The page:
“This project is just about raising public awareness and providing information that local health officials can start conversations about determinants of health and in cases where things are going well, highlight programs and policies that promote good health,” Chapman wrote in an email interview.
In Spokane, the 2012 Odds Against Tomorrow report outlined four main areas of intervention: education; employment and income; reducing discrimination and segregation; and a focus on neighborhoods and communities at greater risk for poor health outcomes and high-risk behaviors.
“Where you live down to the neighborhood level can certainly have an impact on your life expectancy,” said Lynn Kimball, the executive director of Aging and Long Term Care of Eastern Washington.
She added that local coalitions have formed to look at whole-person health that goes far beyond just medical care. Those coalitions are also working in the rural counties of Eastern Washington.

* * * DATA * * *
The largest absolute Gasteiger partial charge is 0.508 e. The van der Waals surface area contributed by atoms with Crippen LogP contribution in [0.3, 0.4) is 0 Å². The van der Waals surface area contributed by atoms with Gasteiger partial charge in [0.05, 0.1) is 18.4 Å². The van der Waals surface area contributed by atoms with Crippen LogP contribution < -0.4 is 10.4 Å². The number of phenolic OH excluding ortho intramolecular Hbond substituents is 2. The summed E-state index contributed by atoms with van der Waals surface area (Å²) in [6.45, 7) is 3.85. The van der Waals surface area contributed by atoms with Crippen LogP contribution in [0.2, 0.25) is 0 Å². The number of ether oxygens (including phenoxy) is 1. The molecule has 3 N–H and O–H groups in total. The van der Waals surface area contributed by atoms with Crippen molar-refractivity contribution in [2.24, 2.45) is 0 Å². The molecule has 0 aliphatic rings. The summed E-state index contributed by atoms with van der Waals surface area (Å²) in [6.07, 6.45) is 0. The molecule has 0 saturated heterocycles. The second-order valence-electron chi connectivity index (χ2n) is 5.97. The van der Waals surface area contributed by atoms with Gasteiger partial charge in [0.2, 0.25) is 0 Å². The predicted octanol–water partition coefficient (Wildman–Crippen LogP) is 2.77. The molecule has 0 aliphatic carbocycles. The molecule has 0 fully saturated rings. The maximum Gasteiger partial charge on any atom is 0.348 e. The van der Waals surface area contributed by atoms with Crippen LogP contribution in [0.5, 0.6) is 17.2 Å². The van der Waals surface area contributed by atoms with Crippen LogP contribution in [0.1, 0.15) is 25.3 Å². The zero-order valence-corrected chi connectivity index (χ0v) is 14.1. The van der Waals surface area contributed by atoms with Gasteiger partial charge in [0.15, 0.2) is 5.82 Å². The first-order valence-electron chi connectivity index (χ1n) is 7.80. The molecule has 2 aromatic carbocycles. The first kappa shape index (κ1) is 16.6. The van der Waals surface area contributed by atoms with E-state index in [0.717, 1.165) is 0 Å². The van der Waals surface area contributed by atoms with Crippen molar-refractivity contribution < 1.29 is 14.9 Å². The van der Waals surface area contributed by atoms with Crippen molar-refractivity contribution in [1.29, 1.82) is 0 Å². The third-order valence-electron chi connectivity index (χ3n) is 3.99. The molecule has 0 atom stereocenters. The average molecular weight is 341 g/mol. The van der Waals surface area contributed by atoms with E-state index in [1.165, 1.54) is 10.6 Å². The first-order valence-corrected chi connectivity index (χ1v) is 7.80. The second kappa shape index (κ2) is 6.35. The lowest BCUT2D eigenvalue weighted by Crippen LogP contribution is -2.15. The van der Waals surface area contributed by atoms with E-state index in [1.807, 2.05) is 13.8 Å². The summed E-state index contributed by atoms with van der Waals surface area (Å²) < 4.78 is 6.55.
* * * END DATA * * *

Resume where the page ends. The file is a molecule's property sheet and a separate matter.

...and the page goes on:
White said one of the successes of Better Health Together is increasing the number of people with health insurance in the region. Today only about 4 percent of Spokane County residents remain without coverage.
Other focuses are reducing obesity and rates of diabetes and hypertension, providing access to dental care, and helping the homeless – both in cities and rural areas, including students – find stable housing. Another goal is offering more fruits and vegetables at food banks instead of just high calorie, filler foods.
In North Idaho, the regional health districts are concentrating on improving mental health and reducing rates of obesity and diabetes.
Melanie Collett of the Panhandle Health District said one of the major highlights was the December opening of the 24-hour mental health crisis center in Coeur d’Alene, which gives people experiencing acute episodes related to mental illness or addiction a place to go other than the emergency room or jail.
Mental health ranks as one of the top public health concerns in North Idaho, which has consistently high suicide rates.
“There’s just so much more that affects your health than whether you can get into a primary care provider,” White said.